In 2015, Weible purchased a Flow Mach 4c 3070 equipped with a HyPlex Prime direct drive pump with 60,000 psi cutting pressure and a 10-ft. by 22-ft. cutting travel. The machine gave the job shop the largest table cutting capacity in San Antonio and South Central Texas. Weible built a 10,000-sq.-ft. building to house the two waterjets.

The company recently upgraded its Mach 4c with a new Flow HyperJet pump with 87,000 psi cutting pressure for higher throughput, faster cut times, and reduced abrasive consumption.

In September, Weible installed a  Flow Mach 500 3080 with a 10-ft. by 26-ft. cutting travel and a Flow HyperJet pump with 87,000 psi cutting pressure. The Mach 500 waterjet is equipped with a Dynamic Waterjet XD 5-axis (3D) cutting head with active tolerance control and taper compensation. The dual-purpose machine can be used as an abrasive jet for cutting hard materials or as a pure waterjet for cutting soft materials.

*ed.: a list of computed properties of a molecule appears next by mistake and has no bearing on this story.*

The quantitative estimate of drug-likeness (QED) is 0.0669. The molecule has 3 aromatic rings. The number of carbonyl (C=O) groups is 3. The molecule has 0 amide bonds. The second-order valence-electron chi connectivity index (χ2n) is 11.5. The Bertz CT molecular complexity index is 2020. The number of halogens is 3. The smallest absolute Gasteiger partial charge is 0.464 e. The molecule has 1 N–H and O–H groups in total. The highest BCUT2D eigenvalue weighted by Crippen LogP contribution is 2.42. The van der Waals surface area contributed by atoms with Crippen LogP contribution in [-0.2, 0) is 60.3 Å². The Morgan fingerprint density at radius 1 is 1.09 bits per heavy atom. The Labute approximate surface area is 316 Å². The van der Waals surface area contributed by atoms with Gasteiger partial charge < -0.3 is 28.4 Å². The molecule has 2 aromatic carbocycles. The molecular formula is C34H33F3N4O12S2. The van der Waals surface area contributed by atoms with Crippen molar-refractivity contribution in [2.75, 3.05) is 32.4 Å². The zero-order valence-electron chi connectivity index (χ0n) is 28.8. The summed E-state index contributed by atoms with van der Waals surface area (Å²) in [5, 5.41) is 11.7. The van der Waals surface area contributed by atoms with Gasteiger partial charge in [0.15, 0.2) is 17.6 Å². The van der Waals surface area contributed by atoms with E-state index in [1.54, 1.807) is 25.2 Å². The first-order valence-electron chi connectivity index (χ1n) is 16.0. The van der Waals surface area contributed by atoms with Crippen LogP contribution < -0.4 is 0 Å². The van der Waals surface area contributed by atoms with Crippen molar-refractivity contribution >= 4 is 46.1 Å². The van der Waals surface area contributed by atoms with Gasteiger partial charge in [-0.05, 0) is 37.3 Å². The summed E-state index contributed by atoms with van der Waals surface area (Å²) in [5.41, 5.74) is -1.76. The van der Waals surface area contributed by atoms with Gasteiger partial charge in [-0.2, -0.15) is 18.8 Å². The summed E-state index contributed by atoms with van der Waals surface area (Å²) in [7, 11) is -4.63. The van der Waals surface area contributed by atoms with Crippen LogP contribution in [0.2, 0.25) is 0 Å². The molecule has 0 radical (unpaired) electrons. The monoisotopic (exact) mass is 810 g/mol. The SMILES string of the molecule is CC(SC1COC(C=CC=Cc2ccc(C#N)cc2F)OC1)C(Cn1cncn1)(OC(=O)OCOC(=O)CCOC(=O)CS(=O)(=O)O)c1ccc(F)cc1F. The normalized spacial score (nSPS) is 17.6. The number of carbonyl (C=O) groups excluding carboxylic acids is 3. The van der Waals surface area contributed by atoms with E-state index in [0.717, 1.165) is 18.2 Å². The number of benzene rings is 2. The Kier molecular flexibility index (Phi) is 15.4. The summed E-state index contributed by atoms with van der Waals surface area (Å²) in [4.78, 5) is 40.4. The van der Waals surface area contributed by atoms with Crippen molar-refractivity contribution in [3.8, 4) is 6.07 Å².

Steady growth

“We work within tolerances of 0.001 in.,” says Weible. “Our part quality has to be exceptional every time. We have that consistency with Flow waterjets. We’ve seen significant increases in cutting speed and productivity and dramatic improvements in edge quality.”

The job shop continues to be heavily involved in aerospace parts production but also serves construction, oil and gas, defense, truck builders, and applications for bulletproof material and solar panels. The work keeps the waterjets running eight hours a day, five days a week. Customer demands sometimes dictate running second shifts and weekends.